by Dave Markwell

Driving through my hometown of Des Moines, Washington with my son the other day, it occurred to me how differently we experience the same place. It is his hometown, too, but we have very distinct impressions of the same streets and all that occupies them. I see a lifetime of my memories and understand the heartbeat of the asphalt uniquely.

While cruising past the various bars and restaurants, I see some beautiful bad choices and many, mostly legal, adventures. At the marina, I see a 17-year old boy sitting with his best friends in a guest moorage slip, drinking Strohs and listening to Bon Jovi. When I see the pier, I remember riding my bike on cool Sunday mornings, hauling my fishing pole and crab trap, to catch some rock crab and flounder, both of which I used to actually eat.

I see my life on these streets and no one else sees them as I do. We all see the same world differently. Pondering my son’s future memories, included certainly will be sailing from the marina with our buddy, Nick. Riding his bike and long board to ABC Grocery, chatting up Yun, and getting a “Mexi-coke” will be in his bank of fun stuff which will connect him to his streets. Eating ice cream bars at the Dog House with Tami will also hold a nice thought. He is creating memories that he will come to love.

A place is an inert, lifeless, dull thing until we apply an experience to it. It, then, becomes special. We carry the special places with us everywhere we go. And when they leave, though we may miss them, they don’t really leave. They exist forever in the fond recollections of a life lived. And we can return to them anytime we choose.

This thought comforts me during times of great change. I see my hometown as a shell of its former self. I see businesses closed and the life I knew growing up gone. I suppose this is true of every place, everywhere. They change. Sometimes for better, sometimes for worse, though what is “better” or “worse” is a subjective judgment. And this judgment relies on our experience of a place. This is how we come to love places. We feel them.

As I lament the passing of some of my places, I need only enter Des Moines Drug to enter a time machine and travel back to the days when my dad would shop at Johnny’s and I would cross the parking lot to go read wrestling magazines from the rack. The building is the same. The front doors remain as they were back then. And the sweet aroma of soaps and oils and medicines take me back to a special time.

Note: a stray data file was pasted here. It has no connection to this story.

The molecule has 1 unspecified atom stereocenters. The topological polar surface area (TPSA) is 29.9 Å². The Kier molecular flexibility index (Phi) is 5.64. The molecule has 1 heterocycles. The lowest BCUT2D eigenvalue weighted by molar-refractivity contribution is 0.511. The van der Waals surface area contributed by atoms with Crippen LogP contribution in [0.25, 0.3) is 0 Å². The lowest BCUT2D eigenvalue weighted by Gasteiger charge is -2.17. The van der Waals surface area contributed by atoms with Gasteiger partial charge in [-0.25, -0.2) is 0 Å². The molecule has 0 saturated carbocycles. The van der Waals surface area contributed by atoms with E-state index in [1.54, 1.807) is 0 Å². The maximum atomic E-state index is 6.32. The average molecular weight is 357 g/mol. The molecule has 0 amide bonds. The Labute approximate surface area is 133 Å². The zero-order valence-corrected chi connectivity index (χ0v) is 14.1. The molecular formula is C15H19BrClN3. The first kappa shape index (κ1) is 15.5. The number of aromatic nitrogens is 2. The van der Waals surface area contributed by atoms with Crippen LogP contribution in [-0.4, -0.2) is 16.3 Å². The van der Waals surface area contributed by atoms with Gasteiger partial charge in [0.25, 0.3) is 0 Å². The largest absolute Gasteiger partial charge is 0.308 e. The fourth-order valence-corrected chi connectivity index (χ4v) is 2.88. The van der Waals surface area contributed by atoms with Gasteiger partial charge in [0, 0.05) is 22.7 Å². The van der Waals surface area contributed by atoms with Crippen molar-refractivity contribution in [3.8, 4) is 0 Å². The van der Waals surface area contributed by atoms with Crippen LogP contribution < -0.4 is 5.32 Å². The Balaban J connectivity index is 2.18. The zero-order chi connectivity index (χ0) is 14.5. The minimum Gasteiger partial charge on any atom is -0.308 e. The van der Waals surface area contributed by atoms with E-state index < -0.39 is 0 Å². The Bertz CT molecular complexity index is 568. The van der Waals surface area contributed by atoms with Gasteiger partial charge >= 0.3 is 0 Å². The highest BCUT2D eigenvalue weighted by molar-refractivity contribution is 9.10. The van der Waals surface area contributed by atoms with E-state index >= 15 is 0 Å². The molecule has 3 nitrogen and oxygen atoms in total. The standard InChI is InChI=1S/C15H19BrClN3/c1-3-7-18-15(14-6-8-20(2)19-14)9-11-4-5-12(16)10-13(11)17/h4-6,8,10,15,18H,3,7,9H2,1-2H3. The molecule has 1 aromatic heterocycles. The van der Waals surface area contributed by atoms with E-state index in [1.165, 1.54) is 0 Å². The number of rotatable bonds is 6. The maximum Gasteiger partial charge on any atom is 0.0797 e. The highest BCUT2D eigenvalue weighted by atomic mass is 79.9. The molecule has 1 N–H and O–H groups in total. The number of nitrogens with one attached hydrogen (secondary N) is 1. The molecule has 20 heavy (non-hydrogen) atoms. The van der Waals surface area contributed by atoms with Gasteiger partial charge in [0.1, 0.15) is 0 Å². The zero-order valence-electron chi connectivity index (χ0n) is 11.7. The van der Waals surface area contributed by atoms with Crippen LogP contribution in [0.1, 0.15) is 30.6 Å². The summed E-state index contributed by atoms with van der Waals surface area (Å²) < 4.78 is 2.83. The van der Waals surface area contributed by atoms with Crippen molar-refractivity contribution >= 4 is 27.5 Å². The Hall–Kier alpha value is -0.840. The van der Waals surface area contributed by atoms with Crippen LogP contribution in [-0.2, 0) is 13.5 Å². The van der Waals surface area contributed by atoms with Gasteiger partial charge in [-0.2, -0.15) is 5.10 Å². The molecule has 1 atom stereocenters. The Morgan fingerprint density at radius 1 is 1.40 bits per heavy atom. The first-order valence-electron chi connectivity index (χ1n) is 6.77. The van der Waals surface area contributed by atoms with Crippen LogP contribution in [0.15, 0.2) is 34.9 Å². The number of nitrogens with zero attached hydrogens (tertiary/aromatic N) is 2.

What I will not lose in this experience is that ALL times are special. Yesterday was special. Tomorrow will be special. And today is perhaps the most special of all times. Things change and have always changed. Our memories don’t change. They remain and are available to take us back to our wonderful and important places and times.

So…right now…I’m heading down to the marina to have a few beers with a couple of old buddies and listen to some ‘Jovi…if only in my mind…but the mind is not a bad place to reside. In fact, it may be the best place there is and it’s the place that lasts the longest…This is a good thought…

[EDITOR’S NOTE:”Feel Good Friday” is a regular column written by Des Moines resident Dave Markwell, who just published his first book called “A Feel Good Life” (buy it on Amazon here). Dave also extols to all neighbors: “Enjoy where we live. Put your feet on the pavement and truly feel how great it is to live here!” Also, you can “friend” Dave on Facebook here. Or work out with him at his exercise company Waterland CrossFit!]

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